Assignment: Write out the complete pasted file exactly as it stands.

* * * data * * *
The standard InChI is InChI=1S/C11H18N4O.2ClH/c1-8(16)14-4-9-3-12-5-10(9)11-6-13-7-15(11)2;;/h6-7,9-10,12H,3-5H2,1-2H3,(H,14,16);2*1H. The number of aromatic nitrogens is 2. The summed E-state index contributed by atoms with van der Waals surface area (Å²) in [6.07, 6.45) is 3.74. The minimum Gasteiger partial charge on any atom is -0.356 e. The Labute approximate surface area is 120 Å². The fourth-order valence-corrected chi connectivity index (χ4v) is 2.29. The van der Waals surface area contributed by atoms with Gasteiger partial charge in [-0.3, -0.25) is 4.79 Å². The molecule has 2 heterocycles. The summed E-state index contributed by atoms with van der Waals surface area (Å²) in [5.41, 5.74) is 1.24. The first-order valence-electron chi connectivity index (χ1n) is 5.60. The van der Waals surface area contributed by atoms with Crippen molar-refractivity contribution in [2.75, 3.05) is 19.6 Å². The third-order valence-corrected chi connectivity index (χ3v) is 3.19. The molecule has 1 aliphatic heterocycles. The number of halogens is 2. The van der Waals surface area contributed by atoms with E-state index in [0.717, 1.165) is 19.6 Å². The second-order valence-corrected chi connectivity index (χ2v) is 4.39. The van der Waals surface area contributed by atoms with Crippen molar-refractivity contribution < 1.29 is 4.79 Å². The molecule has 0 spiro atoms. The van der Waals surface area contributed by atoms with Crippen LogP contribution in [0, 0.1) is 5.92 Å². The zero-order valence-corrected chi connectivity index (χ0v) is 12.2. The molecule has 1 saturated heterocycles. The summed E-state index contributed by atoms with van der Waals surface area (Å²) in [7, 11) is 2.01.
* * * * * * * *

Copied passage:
The standard InChI is InChI=1S/C11H18N4O.2ClH/c1-8(16)14-4-9-3-12-5-10(9)11-6-13-7-15(11)2;;/h6-7,9-10,12H,3-5H2,1-2H3,(H,14,16);2*1H. The number of aromatic nitrogens is 2. The summed E-state index contributed by atoms with van der Waals surface area (Å²) in [6.07, 6.45) is 3.74. The minimum Gasteiger partial charge on any atom is -0.356 e. The Labute approximate surface area is 120 Å². The fourth-order valence-corrected chi connectivity index (χ4v) is 2.29. The van der Waals surface area contributed by atoms with Gasteiger partial charge in [-0.3, -0.25) is 4.79 Å². The molecule has 2 heterocycles. The summed E-state index contributed by atoms with van der Waals surface area (Å²) in [5.41, 5.74) is 1.24. The first-order valence-electron chi connectivity index (χ1n) is 5.60. The van der Waals surface area contributed by atoms with Crippen molar-refractivity contribution in [2.75, 3.05) is 19.6 Å². The third-order valence-corrected chi connectivity index (χ3v) is 3.19. The molecule has 1 aliphatic heterocycles. The number of halogens is 2. The van der Waals surface area contributed by atoms with E-state index in [0.717, 1.165) is 19.6 Å². The second-order valence-corrected chi connectivity index (χ2v) is 4.39. The van der Waals surface area contributed by atoms with Crippen molar-refractivity contribution < 1.29 is 4.79 Å². The molecule has 0 spiro atoms. The van der Waals surface area contributed by atoms with Crippen LogP contribution in [0, 0.1) is 5.92 Å². The zero-order valence-corrected chi connectivity index (χ0v) is 12.2. The molecule has 1 saturated heterocycles. The summed E-state index contributed by atoms with van der Waals surface area (Å²) in [7, 11) is 2.01.